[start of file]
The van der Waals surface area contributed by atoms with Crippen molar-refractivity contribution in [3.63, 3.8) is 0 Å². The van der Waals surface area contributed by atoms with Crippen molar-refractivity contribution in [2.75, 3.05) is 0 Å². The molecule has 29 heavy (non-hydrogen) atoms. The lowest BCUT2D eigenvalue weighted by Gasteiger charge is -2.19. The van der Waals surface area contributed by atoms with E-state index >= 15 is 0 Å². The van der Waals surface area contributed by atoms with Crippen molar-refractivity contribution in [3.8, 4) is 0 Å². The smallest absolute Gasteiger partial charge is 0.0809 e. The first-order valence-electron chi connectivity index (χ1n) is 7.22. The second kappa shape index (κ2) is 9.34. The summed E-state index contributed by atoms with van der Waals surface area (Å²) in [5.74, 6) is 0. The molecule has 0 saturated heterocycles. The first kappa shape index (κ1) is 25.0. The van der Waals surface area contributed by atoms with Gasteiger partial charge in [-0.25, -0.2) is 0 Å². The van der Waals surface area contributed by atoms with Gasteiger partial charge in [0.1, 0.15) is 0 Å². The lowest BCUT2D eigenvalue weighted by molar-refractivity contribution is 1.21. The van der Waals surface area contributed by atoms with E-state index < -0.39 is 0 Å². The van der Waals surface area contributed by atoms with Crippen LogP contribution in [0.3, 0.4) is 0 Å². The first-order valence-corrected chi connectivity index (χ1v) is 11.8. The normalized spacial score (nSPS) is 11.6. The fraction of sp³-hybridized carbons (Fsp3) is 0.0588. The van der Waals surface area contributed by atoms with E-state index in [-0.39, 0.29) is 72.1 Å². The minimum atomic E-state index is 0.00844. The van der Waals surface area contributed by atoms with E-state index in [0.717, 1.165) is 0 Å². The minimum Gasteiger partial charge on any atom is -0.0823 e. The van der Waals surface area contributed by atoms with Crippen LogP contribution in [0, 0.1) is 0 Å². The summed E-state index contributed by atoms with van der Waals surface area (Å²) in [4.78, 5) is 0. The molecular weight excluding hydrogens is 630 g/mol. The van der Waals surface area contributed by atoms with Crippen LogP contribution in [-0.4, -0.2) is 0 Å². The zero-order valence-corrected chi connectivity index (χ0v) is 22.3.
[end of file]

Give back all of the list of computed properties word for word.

The van der Waals surface area contributed by atoms with Crippen molar-refractivity contribution in [3.63, 3.8) is 0 Å². The van der Waals surface area contributed by atoms with Crippen molar-refractivity contribution in [2.75, 3.05) is 0 Å². The molecule has 29 heavy (non-hydrogen) atoms. The lowest BCUT2D eigenvalue weighted by Gasteiger charge is -2.19. The van der Waals surface area contributed by atoms with E-state index >= 15 is 0 Å². The van der Waals surface area contributed by atoms with Crippen molar-refractivity contribution in [3.8, 4) is 0 Å². The smallest absolute Gasteiger partial charge is 0.0809 e. The first-order valence-electron chi connectivity index (χ1n) is 7.22. The second kappa shape index (κ2) is 9.34. The summed E-state index contributed by atoms with van der Waals surface area (Å²) in [5.74, 6) is 0. The molecule has 0 saturated heterocycles. The first kappa shape index (κ1) is 25.0. The van der Waals surface area contributed by atoms with Gasteiger partial charge in [-0.25, -0.2) is 0 Å². The van der Waals surface area contributed by atoms with Gasteiger partial charge in [0.1, 0.15) is 0 Å². The lowest BCUT2D eigenvalue weighted by molar-refractivity contribution is 1.21. The van der Waals surface area contributed by atoms with E-state index < -0.39 is 0 Å². The van der Waals surface area contributed by atoms with Crippen LogP contribution in [0.3, 0.4) is 0 Å². The first-order valence-corrected chi connectivity index (χ1v) is 11.8. The normalized spacial score (nSPS) is 11.6. The fraction of sp³-hybridized carbons (Fsp3) is 0.0588. The van der Waals surface area contributed by atoms with E-state index in [-0.39, 0.29) is 72.1 Å². The minimum atomic E-state index is 0.00844. The van der Waals surface area contributed by atoms with E-state index in [0.717, 1.165) is 0 Å². The minimum Gasteiger partial charge on any atom is -0.0823 e. The van der Waals surface area contributed by atoms with Crippen LogP contribution in [0, 0.1) is 0 Å². The summed E-state index contributed by atoms with van der Waals surface area (Å²) in [4.78, 5) is 0. The molecular weight excluding hydrogens is 630 g/mol. The van der Waals surface area contributed by atoms with Crippen LogP contribution in [-0.4, -0.2) is 0 Å². The zero-order valence-corrected chi connectivity index (χ0v) is 22.3.